The HINDU Notes – 21st January 2020 - VISION

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Tuesday, January 21, 2020

The HINDU Notes – 21st January 2020






📰 IMF lowers India’s growth forecast

Slowdown to impact global economy

•The International Monetary Fund (IMF) on Monday lowered India’s economic growth estimate for the current fiscal to 4.8% and listed the country’s much lower-than-expected GDP numbers as the single biggest drag on its global growth forecast for two years.

•In October, the IMF had pegged India’s economic growth at 6.1% for 2019.

Decline in rural demand

•Listing decline in rural demand growth and an overall credit sluggishness for the lowering of India forecasts, IMF Chief Economist Gita Gopinath, however, said the growth momentum should improve next year due to factors like the positive impact of corporate tax rate reduction.

•“Global growth, estimated at 2.9% in 2019, is projected to increase to 3.3% in 2020 and inch up further to 3.4% in 2021,” the IMF said, while releasing an update to its World Economic Outlook (WEO).

•Compared to the October WEO forecast, the estimate for 2019 and the projection for 2020 represent 0.1 percentage point reduction for each year while that for 2021 is 0.2 percentage point lower.

•“A more subdued growth forecast for India... accounts for the lion’s share of the downward revisions,” the IMF said ahead of the start of the World Economic Forum (WEF) annual summit here.

•Ms. Gopinath said growth in India slowed sharply owing to stress in the non-bank financial sector and weak rural income growth.

•The country’s growth is estimated at 4.8% in 2019, projected to improve to 5.8% in 2020 and 6.5% in 2021 (1.2 and 0.9 percentage point lower than in the October WEO), supported by monetary and fiscal stimulus as well as subdued oil prices, it added.

•2019 refers to fiscal year 2019-20.

•India’s economy grew just 4.5% in July-September 2019 period — the weakest pace in nearly six years. The Indian government has been taking various measures to bolster growth.

📰 Supreme Court declines to stay poll bond scheme

It is being used to fill the coffers of ruling party: petitioners

•Chief Justice of India (CJI) Sharad A. Bobde on Monday orally made it clear that if the Supreme Court had found it unnecessary to stay the electoral bonds scheme (EBS) earlier, it may not stay the scheme even now.

•The comments came on a fervent plea by advocates Prashant Bhushan and Shadan Farasat that new facts had come up indicating that the scheme was being frequently opened to allow funds to fill the coffers of the ruling party.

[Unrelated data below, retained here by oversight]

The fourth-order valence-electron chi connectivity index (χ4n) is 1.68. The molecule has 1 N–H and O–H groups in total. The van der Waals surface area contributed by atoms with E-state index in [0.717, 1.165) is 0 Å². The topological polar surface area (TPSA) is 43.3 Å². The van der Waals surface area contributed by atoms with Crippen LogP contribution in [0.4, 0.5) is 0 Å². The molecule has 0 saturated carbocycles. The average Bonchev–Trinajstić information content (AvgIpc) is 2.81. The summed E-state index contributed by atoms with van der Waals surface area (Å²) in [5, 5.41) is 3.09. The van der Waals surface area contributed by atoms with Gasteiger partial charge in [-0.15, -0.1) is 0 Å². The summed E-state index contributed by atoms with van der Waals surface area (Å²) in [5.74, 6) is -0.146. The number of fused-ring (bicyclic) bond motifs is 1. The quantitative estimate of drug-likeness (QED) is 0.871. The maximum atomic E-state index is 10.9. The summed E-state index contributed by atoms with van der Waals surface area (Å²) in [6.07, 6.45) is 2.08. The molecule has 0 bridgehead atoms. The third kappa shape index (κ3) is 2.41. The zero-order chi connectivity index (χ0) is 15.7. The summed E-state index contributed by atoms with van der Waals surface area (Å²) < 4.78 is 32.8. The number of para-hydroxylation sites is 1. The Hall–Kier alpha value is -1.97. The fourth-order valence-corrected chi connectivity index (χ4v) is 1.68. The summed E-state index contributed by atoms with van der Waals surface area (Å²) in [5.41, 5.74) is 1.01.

ECI, RBI overruled

•Mr. Bhushan said the scheme would be opened again now with the Delhi elections scheduled on February 8. Instead of opening the scheme exclusively for the Lok Sabha elections, as envisaged, it had become a mechanism to funnel benami funds to fuel political parties. Both the Election Commission of India (ECI) and the Reserve Bank of India (RBI) had strongly objected to the scheme and raised the red flag against it.

•Mr. Farasat said over Rs. 6,000 crore had been drawn in through the scheme recently. They sought a stay of the scheme.

•On April 12 last, the Supreme Court passed an interim order directing political parties to provide complete information to the ECI in sealed covers on every single donor and contribution received by them till date through electoral bonds. However, it did not stay the operation of the scheme.

•“If the matter has been argued for stay and it was not granted, we will also not grant it,” the CJI said.

•Mr. Bhushan reiterated that the court should consider the scheme with a new eye as many novel and disturbing facts had come to the fore since April 12.

•The court initially gave four weeks to the ECI to file a reply to the plea for a stay on the scheme. However, Mr. Bhushan argued that it would be too late by then as Delhi elections were due on February 8. The court then asked the ECI to file its reply in a fortnight.

•The April 12 interim order was meant to ensure that the balance was not tilted in anybody’s favour before the May last general elections. The court then ordered political parties to provide the ECI with “detailed particulars of the donors as against the each bond; the amount of each such bond and the full particulars of the credit received against each bond.”

📰 Citizens’ rights dependent on duties, says PM

Modi invokes Mahatma Gandhi’s words at interaction with school students from across the country

•At a time when young people across the country are fighting for the rights of citizens, Prime Minister Narendra Modi emphasised the duties of citizens during an interaction with high school students on Monday.

•“Our rights are directly dependent on the duties performed by others,” he said, using the example of students, whose rights cannot be guaranteed unless teachers carry out their duties.

•The Prime Minister was answering questions during the third edition of Pariksha Pe Charcha , an annual event organised by the Union Human Resource Development Ministry on the issue of examination stress.

•About 2.6 lakh students from Classes 9 to 12 participated in an essay competition, out of which 2,000 were selected to attend the event in Delhi.

•In response to questions on the rights and duties of citizens by students from Arunachal Pradesh and Tamil Nadu, the Prime Minister said there was a connection between rights and duties, invoking Mahatma Gandhi’s words on the importance of fundamental duties enshrined in the Constitution.